June 19, 2013
Eric Lax on Elia Kazan
Posted on Aug 28, 2009
By Eric Lax
Original intent is a murky sea indeed if one wants to consider the U.S. Constitution, but for the work of Elia Kazan it now is an azure pool of clarity. In “Kazan on Directing,” Robert Cornfield has edited the notebooks and other writings of the man who was at the center of American theater and film in the mid-20th century to give us a portrait of the artist in his own words as he planned (and plotted, too, in what we see was his conspiratorial style) how best to bring a play or film to life.
It is impossible to overstate Kazan’s contribution to the world of American drama. He was a principal of the Group Theater and then the Actors Studio, which adapted Konstantin Stanislavsky’s “Method” notion that an actor will most naturally portray a character if he first has a psychological identification with the role. The list of actors trained in this discipline would fill a block of marquees. Among them: Marlon Brando, James Dean, Lee J. Cobb, Robert De Niro, Jo Van Fleet, Julie Harris, Karl Malden, Paul Newman, Geraldine Page and Eva Marie Saint. (“You have to start from the actor, and you have to find out where the part is alive for him. Somewhere within them the part must exist,” Kazan wrote.)
The films he directed include “A Tree Grows in Brooklyn” (1945), “Gentleman’s Agreement” (1947), “A Streetcar Named Desire” (1951), “On the Waterfront” (1954), “East of Eden” (1955), “Baby Doll” (1956), “A Face in the Crowd” (1957), “Wild River” (1960), “Splendor in the Grass” (1961) and the autobiographical “America America” (1963). He received five Oscar nominations for his directing, won twice (“On the Waterfront” and “Gentleman’s Agreement”) and received an honorary award in 1999 for his “long, distinguished and unparalleled career during which he has influenced the very nature of filmmaking through his creation of cinematic masterpieces.” (There was considerable protest from a segment of Academy members because Kazan had testified as a friendly witness before the House Committee on Un-American Activities 47 years earlier.)
Kazan was fearless, fearsome, ferocious, pugnacious, instinctive, ambitious, compulsive, defiant, brutally honest, totally charming and, above all, insightful. He was a chronic and unrepentant womanizer. And he was a genius at, as he put it, turning “the inner events of the psyche into a choreography of external life.” (“A thought—directing … consists of turning Psychology into Behavior,” he wrote in 1947.) He looked ruthlessly into his own character and experience to find the heart and soul of a production.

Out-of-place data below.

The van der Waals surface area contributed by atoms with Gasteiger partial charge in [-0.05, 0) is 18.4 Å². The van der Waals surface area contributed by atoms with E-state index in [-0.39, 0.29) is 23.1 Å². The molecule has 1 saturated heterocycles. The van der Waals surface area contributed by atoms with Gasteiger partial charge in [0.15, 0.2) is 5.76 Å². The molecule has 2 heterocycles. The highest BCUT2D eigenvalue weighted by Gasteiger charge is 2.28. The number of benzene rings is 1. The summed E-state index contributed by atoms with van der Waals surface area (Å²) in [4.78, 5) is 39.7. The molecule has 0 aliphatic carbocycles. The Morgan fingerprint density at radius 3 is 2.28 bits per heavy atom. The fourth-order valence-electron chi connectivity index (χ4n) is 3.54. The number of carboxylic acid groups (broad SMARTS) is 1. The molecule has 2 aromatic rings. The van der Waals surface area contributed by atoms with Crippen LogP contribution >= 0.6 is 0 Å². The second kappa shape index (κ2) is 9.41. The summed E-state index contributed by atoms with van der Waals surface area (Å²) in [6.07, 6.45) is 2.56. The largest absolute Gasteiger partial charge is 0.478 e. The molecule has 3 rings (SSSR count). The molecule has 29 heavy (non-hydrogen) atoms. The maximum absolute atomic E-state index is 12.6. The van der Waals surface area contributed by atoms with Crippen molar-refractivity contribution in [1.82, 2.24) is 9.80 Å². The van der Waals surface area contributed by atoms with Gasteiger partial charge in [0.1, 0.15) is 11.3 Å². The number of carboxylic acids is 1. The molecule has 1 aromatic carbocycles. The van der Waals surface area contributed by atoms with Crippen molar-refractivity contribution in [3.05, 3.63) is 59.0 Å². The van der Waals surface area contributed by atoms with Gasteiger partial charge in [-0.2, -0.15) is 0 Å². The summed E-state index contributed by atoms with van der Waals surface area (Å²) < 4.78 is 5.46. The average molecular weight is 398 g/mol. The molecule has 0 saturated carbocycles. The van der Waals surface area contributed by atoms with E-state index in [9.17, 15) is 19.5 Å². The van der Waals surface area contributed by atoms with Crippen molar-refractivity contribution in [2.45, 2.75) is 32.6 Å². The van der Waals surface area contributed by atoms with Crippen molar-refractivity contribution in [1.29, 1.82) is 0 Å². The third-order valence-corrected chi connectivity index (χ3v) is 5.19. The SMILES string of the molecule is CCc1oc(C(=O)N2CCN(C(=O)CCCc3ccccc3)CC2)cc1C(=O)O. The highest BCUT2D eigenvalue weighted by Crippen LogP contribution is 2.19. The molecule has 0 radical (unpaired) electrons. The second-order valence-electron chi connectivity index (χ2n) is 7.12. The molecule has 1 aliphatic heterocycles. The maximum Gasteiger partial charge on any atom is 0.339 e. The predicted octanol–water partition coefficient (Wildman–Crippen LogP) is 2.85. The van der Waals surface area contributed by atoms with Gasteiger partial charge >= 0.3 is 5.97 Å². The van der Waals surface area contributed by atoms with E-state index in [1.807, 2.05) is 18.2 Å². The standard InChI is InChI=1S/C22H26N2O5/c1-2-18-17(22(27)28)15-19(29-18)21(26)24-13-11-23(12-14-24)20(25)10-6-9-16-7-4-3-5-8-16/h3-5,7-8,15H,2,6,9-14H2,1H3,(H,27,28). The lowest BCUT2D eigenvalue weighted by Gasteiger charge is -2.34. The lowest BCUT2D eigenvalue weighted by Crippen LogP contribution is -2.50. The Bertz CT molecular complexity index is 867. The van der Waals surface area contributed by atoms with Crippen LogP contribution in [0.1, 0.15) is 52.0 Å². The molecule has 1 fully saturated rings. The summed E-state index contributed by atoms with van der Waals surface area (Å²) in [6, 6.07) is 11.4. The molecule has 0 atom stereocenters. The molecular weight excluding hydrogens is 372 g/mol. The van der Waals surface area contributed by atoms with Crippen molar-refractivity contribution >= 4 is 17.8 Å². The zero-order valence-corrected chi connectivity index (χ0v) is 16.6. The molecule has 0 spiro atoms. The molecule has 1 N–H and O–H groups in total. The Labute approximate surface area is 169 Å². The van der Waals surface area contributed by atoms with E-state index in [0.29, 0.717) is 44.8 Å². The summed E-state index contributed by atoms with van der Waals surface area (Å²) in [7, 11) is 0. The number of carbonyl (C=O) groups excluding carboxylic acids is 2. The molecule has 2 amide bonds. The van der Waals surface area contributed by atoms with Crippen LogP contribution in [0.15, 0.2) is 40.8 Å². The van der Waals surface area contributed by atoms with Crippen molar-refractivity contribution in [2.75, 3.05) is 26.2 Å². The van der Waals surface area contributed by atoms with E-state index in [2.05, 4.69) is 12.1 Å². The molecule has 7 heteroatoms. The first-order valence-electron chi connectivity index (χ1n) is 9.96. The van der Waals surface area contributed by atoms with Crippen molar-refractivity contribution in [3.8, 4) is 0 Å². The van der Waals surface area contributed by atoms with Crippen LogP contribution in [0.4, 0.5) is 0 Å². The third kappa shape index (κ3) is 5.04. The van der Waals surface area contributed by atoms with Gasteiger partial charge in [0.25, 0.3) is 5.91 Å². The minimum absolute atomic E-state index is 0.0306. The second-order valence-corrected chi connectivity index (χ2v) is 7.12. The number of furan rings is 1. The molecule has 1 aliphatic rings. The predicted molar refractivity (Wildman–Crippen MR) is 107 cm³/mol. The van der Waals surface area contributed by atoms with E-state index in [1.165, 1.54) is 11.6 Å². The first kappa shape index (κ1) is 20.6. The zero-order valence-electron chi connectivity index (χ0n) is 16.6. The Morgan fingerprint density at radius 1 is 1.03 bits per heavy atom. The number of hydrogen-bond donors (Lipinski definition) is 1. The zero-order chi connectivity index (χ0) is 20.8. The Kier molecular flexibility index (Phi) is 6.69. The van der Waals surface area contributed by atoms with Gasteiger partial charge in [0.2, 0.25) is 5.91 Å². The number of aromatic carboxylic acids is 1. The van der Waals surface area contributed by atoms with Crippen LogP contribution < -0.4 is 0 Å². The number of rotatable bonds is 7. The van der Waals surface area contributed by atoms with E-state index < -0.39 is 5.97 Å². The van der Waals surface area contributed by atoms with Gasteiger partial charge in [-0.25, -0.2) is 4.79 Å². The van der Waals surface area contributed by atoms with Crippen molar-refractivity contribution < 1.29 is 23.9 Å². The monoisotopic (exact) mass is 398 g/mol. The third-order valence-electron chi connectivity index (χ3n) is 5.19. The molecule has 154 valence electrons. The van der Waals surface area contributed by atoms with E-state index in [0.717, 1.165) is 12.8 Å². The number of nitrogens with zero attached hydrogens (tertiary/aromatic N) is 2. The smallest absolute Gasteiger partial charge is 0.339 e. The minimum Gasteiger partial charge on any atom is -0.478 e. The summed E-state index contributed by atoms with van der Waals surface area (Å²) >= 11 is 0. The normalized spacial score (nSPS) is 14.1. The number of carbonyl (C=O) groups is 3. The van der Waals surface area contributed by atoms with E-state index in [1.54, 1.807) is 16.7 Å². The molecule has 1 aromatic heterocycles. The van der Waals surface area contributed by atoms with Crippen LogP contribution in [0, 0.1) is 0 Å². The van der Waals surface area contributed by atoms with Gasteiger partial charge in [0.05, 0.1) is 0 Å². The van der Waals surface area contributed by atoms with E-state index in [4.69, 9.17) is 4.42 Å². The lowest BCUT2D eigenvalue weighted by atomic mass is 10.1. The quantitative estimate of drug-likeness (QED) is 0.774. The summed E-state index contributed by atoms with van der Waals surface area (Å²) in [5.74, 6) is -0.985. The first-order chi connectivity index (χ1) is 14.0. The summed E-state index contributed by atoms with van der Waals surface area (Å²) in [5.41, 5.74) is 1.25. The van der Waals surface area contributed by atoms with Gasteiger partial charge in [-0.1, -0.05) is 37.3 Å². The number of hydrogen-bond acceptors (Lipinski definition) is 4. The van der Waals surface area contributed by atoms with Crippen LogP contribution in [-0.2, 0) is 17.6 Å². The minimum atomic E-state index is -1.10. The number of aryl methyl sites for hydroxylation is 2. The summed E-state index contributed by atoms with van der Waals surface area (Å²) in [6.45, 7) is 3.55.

Born in 1909 in Constantinople, he emigrated from Turkey to New York at age 4 with his Anatolian Greek parents, George and Athena Kazanjioglou. His mother doted on him and made him her confidant. His carpet salesman father responded with vengeance. “Don’t you look in the mirror?” George demanded when Elia declared his desire to be an actor. In truth, with what Cornfield describes as his “gnarly mug, with its large, jagged nose,” Kazan was not handsome, but that became the source of his strength. He parlayed his humiliation from his sense, even as a student at Williams College, that he was “an outsider. An Anatolian, not an American,” into an outcast’s desire for control and revenge. It worked. If he could not make himself into a successful actor, he would make successful actors, and productions that everyone talked about. Their triumphs put him “where I wanted to be, the source of everything.”
Including the transcription of his thoughts. It is instructive and pleasurable to read what Kazan had to say without benefit of a filter, and there is the bonus of seeing how his ideas change over time, and how he argues with the playwrights whose work he’s directing. With Tennessee Williams, for instance, there is a fascinating back-and-forth about the character of Brick in “Cat on a Hot Tin Roof.”
“Here’s the conclusion I’ve come to,” Williams wrote to Kazan. “Brick did love Skipper. … He identified Skipper with sports, the romantic world of adolescence which he couldn’t go past. Further: To reverse my original (and somewhat tentative) premise, I now believe that, in the deeper sense, not the literal sense, Brick is a homosexual with a heterosexual adjustment: a thing I’ve suspected of many others, such as Brando, for instance. (He hasn’t cracked up but I think he bears watching, he strikes me as being a compulsive eccentric.)”
Kazan had his own thoughts on Williams. Regarding “Sweet Bird of Youth,” “I think this is the most truly autobiographic play Williams ever wrote,” Kazan wrote to a friend. “Not in the way “[The Glass] Menagerie” was autobiographical—not a memory, softened and romanticized by time, of his youth, but Tennessee trying to describe his state of soul and state of being today and now. It is the frankest play he has written, dealing as it does with his own corruption and his wish to return to the purity he once had. … I don’t think Tennessee could live if he were unable to function as a writer. His art is necessary for him.”
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